When Philo first came home with me in October 2009, he was just beginning to learn about the other lighter side of the world - fun, kindness, security, safety. He didn’t know how to play with other dogs and didn’t know how to play with toys much either. (The photo above shows a bit of his white scar tissue and how thin he was at this time.)
About 3 months in to his rehab, he experienced what I can only describe as a second puppyhood. When he slept, he needed to be touching me - piled on like puppies do. When he gnawed on toys, he’d put them in my lap or press them against my legs while he chewed them because he needed to be touching me.
When he was re-socializing, many of the dogs he played with were under a year old, and he even began to play like a puppy. Lowering himself down to the ground so he was always nibbling under the other dog’s neck or at his paws.
Slowly, he began exploring the apartment without me. Playing with his toys in the middle of the room or running around with them, but always coming back to push them into my legs and then fall asleep. He was 2 1/2 then.
I’m not sure if anyone else has experienced this kind of phase with a dog who didn’t really have a chance to be a puppy, but it was fascinating for me to see him learning and genuinely wanting to learn after being so shut down - learning how to play and how to regulate himself with other dogs, how to share and how to feel secure without being tense and overstimulated.
I truly believe he needed to experience the progression of infantile behaviors to socialize properly. It just started 2 1/2 years later than normal ;)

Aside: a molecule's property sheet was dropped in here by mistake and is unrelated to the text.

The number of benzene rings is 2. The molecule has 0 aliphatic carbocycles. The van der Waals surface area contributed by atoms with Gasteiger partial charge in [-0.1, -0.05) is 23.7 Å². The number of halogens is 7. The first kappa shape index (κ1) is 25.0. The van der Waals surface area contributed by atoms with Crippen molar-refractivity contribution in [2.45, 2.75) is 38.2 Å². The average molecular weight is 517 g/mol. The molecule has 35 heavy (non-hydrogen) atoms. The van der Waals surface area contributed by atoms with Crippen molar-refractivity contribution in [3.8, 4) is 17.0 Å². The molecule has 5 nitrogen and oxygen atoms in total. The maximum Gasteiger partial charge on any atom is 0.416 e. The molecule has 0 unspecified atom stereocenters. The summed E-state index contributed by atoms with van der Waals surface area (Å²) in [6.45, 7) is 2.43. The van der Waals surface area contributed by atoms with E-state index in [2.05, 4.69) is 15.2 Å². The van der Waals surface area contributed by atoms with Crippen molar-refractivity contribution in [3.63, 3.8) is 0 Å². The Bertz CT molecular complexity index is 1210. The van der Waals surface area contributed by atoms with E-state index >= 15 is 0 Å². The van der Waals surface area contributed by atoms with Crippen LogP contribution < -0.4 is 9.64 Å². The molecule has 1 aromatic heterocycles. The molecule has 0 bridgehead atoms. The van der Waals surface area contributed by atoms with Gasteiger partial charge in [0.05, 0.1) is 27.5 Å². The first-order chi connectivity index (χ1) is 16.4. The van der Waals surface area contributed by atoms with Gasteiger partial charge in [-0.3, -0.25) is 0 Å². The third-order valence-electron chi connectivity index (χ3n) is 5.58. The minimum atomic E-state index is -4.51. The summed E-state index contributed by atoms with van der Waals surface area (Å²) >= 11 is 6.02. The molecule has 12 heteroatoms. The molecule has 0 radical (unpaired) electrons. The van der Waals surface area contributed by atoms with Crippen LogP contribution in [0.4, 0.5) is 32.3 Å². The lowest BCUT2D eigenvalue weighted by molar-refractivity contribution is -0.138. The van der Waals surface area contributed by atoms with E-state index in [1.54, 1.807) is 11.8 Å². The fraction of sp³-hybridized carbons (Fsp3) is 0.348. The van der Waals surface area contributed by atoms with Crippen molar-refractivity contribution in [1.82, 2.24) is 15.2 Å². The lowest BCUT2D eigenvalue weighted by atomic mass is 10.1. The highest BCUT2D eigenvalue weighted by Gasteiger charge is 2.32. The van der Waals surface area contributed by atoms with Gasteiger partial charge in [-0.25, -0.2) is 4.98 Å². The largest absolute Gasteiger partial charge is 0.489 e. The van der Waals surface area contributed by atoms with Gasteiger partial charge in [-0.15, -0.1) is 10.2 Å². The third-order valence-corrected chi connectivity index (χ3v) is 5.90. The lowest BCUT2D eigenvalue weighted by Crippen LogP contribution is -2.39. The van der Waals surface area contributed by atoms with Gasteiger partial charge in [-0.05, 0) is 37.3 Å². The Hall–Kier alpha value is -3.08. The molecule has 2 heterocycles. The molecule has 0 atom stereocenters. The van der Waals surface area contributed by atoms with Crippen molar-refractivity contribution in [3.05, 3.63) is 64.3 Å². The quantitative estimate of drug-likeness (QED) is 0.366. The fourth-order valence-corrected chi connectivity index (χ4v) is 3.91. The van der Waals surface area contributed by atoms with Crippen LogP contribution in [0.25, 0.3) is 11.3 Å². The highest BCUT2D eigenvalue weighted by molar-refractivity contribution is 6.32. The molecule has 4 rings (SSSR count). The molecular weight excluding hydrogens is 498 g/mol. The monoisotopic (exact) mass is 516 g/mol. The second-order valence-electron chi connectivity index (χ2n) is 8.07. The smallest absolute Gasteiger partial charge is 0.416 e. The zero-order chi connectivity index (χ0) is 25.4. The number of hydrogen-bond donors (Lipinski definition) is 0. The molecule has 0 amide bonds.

During this time, Philo also had very intense dreams. He would whimper, cry, howl, thrash around and growl in his sleep. He’d wake up panicked and then go tuck himself as far back in his crate as he could until he had another dream and would search for another “safe” place to fall back asleep. I distinctly remember one night turning on the light because he was barking so loudly that I thought perhaps he’d gotten stuck. He woke up and for the first time I saw him relax instead of panic when he realized where he was and that I was there. Over time, his dreams have seemed to become less intense and more happy. He runs and yips in his sleep usually now.
- fearthebeards said: Beautifully-written post! Joules came to us scared & nervous, though not as severely as Philo. We think she was kept as a breeder dog in a home, and when visitors came around it was to take her babies, not to play or interact with her. She had her second puppyhood when we…
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